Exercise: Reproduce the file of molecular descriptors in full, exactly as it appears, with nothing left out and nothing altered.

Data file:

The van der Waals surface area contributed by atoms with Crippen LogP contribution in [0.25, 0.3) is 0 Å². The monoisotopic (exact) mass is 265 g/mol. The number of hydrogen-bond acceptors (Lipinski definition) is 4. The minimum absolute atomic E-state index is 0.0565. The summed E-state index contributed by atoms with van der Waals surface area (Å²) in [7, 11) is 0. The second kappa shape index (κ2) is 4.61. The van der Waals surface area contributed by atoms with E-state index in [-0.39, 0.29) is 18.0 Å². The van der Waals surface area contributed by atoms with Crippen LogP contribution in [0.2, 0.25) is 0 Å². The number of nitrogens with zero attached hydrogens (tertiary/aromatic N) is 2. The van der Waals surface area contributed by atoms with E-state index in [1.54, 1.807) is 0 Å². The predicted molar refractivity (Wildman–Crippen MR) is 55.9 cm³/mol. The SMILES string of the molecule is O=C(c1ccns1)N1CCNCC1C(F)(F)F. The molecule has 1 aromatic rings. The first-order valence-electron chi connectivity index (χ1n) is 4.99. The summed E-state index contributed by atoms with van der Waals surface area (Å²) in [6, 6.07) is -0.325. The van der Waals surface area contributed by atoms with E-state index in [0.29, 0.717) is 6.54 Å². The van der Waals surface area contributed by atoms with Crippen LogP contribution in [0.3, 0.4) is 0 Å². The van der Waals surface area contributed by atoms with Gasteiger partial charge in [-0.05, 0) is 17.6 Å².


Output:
The van der Waals surface area contributed by atoms with Crippen LogP contribution in [0.25, 0.3) is 0 Å². The monoisotopic (exact) mass is 265 g/mol. The number of hydrogen-bond acceptors (Lipinski definition) is 4. The minimum absolute atomic E-state index is 0.0565. The summed E-state index contributed by atoms with van der Waals surface area (Å²) in [7, 11) is 0. The second kappa shape index (κ2) is 4.61. The van der Waals surface area contributed by atoms with E-state index in [-0.39, 0.29) is 18.0 Å². The van der Waals surface area contributed by atoms with Crippen LogP contribution in [0.2, 0.25) is 0 Å². The number of nitrogens with zero attached hydrogens (tertiary/aromatic N) is 2. The van der Waals surface area contributed by atoms with E-state index in [1.54, 1.807) is 0 Å². The predicted molar refractivity (Wildman–Crippen MR) is 55.9 cm³/mol. The SMILES string of the molecule is O=C(c1ccns1)N1CCNCC1C(F)(F)F. The molecule has 1 aromatic rings. The first-order valence-electron chi connectivity index (χ1n) is 4.99. The summed E-state index contributed by atoms with van der Waals surface area (Å²) in [6, 6.07) is -0.325. The van der Waals surface area contributed by atoms with E-state index in [0.29, 0.717) is 6.54 Å². The van der Waals surface area contributed by atoms with Crippen LogP contribution in [0.3, 0.4) is 0 Å². The van der Waals surface area contributed by atoms with Gasteiger partial charge in [-0.05, 0) is 17.6 Å².